Attic stories: Kim Meyer's lifelong love of radio

Written by Tom | 20th December 2019

In the first of our dedicated seller series, where we profile some of our most inspiring sellers, we sat down with Kim Meyer—of vintage radio shop Meyer Vintage—to find out how Catawiki helped her passion for radio flourish into her own brick and mortar store.

“I wasn’t your typical girl.” Kim chuckles as she pours herself a cup of coffee. “I’d come home to my parents with roof tiles to build stuff.” And build she did. Kim is the owner of Meyer Vintage, one of The Netherlands major stores specialising in tube radios, alongside a range of HiFi objects such as old record players and analogue cameras. Looking around her Arnhem-based shop, the walls adorned with Harley Davidson automobilia and the shelves lined with every kind of radio imaginable, it’s clear Kim’s crafted a living that’s as unique and un-ordinary as herself. 

Kim's main passion is radio, but she also sells a range of old record players and rare vinyls in her shop

Born just outside Rotterdam but raised in Amsterdam and the east of The Netherlands, Kim grew up flitting from place to place. But the one thing that has never changed is her love for radio. “I was always interested in old things, old stuff – history. That’s just me in a word. It was around the age of three or four, when I first became interested in radio. I really loved it,” she says, a glimmer in her eyes. “Back in those days, other people were busy with TV and broadcasting. But not me. I even built myself a radio transmitter by demolishing an old radio, though it wasn’t particularly legal,” she says with a grin. “It was the old techniques and history that really grabbed me. Radios were the start of old electronics. Now, we have computers and mobile phones, but it all started with somebody who built a radio.”

This old radio can switch between a range of sounds; from a louder, speaker sound to a crackly, softer one based on the switches you flick

It was these early years that helped cement her love and knowledge of radio. “I wanted to know everything,” she says proudly. “And the best way to learn back then was through other people. If somebody was fixing an old radio, I’d be there, watching, asking what this was for and how this worked. That was how I taught myself.” Years spent around fellow radio enthusiasts was just the start, and when she finished school, she moved onto working in an old broadcast station. “I really loved my time there. It didn’t matter what I was working on; from the technical aspects to the receivers and transmitters, to doing interviews and playing music, I was always happy. It was, and still is, my passion.”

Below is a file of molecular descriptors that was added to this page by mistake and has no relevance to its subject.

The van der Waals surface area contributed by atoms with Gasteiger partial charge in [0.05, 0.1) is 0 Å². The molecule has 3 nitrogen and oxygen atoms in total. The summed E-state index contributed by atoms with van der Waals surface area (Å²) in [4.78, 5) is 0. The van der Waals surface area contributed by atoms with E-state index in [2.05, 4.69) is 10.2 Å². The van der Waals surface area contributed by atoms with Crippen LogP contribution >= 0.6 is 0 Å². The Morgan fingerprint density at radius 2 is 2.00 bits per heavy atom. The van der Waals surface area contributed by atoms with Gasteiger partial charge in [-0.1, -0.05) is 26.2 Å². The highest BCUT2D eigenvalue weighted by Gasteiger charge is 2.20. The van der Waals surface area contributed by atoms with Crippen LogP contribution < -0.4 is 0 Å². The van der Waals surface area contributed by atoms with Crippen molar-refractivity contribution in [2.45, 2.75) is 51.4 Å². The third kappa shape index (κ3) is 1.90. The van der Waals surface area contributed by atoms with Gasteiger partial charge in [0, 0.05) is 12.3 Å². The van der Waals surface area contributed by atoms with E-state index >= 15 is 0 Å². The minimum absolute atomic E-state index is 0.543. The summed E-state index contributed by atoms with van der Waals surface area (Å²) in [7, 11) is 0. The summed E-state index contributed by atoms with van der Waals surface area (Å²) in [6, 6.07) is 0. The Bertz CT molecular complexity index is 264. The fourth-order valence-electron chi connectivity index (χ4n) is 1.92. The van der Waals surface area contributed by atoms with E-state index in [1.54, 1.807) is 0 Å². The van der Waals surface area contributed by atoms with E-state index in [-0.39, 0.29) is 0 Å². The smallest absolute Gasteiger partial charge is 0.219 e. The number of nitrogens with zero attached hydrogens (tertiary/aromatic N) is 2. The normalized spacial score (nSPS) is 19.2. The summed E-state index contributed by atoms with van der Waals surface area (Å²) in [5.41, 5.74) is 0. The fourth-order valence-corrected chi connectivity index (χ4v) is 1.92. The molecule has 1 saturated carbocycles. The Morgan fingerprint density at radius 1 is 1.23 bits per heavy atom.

Signals of success

How do you go from being a passionate enthusiast to a successful business owner? For Kim it wasn’t about making a profit or closing deals. “I started collecting radios when I was about 18. I had around 250 radios. A little bit too much you might say. So with my partner’s help, we began to sell one or two. We’ve been buying and selling radios ever since.” 

Still, when pitched the question of how the business grew to where it is today—an online business that ships hundreds of items to countries from Austria to Hong Kong—Kim credits Catawiki with that. “It all started with a bunch of old guitars I needed to sell. So I signed up to Catawiki, which I’d heard was a good place for that sort of thing. And I thought maybe I could sell some.” When she sold a few of the guitars, Kim realised it could be worth putting some of her radios up for auction. “The whole house was full of radios. They were stacked up to the ceiling!” she chuckles. “So then I thought, well maybe I could sell some of them. And we did. And then we sold another, and another, and another. It got to around 15-20 a month, and now we’re up to selling around 30-35.”

Kim's accumulated a massive radio collection that spans decades